Columbus Day, celebrated on the second Monday in October, is also known as Landing Day, Discoverers' Day, Discovery Day, Hispanity Day or Day of the Race in areas such as Hawaii, Spain, and/or Latin American countries. In the United States, it is a day to commemorate the voyage of Christopher Columbus to the Americas in 1492 and his landing on the Bahamian island of San Salvador with parades, patriotic ceremonies, and reenactments of the historic landing.
Columbus Day is one of America's oldest holidays. The arrival of Columbus in 1492 marks the beginning of recorded history in America, and occurred haphazardly because of a series of errors in judgement and a gross estimation on Columbus' part. The Italian explorer received financial backing from King Ferdinand and Queen Isabella of Spain to find a new route to the Orient by sailing west. He believed that only about 2,400 miles of ocean separated the two continents. When he landed in the Bahamas on October 12, 1492, he believed that he had reached the East Indies. This error in judgment initiated the beginning of cultural exchange between America and Europe and the establishment of the first permanent European settlement in the New World.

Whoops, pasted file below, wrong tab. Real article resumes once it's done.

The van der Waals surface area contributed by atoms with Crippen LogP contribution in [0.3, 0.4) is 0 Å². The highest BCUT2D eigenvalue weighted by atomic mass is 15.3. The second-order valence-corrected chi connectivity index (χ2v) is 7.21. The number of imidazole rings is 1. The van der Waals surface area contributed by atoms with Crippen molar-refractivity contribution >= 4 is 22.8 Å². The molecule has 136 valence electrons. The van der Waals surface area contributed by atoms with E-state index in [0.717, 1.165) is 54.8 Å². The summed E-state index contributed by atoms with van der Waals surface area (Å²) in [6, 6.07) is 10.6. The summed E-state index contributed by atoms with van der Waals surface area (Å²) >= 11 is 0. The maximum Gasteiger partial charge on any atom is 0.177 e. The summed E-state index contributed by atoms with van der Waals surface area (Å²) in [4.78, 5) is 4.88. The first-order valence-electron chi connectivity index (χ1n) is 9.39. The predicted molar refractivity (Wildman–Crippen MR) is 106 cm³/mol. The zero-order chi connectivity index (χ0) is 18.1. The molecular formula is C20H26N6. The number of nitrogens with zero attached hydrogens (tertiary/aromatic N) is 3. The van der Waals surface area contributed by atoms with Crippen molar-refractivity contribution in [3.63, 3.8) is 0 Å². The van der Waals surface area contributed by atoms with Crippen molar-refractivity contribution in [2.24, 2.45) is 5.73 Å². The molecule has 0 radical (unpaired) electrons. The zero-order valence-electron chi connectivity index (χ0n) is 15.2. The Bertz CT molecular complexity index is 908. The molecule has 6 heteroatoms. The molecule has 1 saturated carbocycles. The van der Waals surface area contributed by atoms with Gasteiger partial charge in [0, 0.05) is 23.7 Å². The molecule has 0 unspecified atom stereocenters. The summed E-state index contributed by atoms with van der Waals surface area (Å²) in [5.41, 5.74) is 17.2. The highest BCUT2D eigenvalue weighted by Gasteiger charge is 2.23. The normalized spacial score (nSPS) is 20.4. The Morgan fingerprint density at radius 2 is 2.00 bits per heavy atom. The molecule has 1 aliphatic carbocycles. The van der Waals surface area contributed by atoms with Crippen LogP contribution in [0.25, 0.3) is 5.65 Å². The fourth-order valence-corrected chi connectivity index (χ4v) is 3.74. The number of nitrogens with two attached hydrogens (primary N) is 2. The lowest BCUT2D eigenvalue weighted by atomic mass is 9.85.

Columbus Day was declared a national U.S. holiday in 1937. Although a majority of Americans celebrate the holiday, many groups and communities have adopted alternative Indigenous People's Day celebrations in favor of commemorating Christopher Columbus' voyage to the Americas on Columbus Day.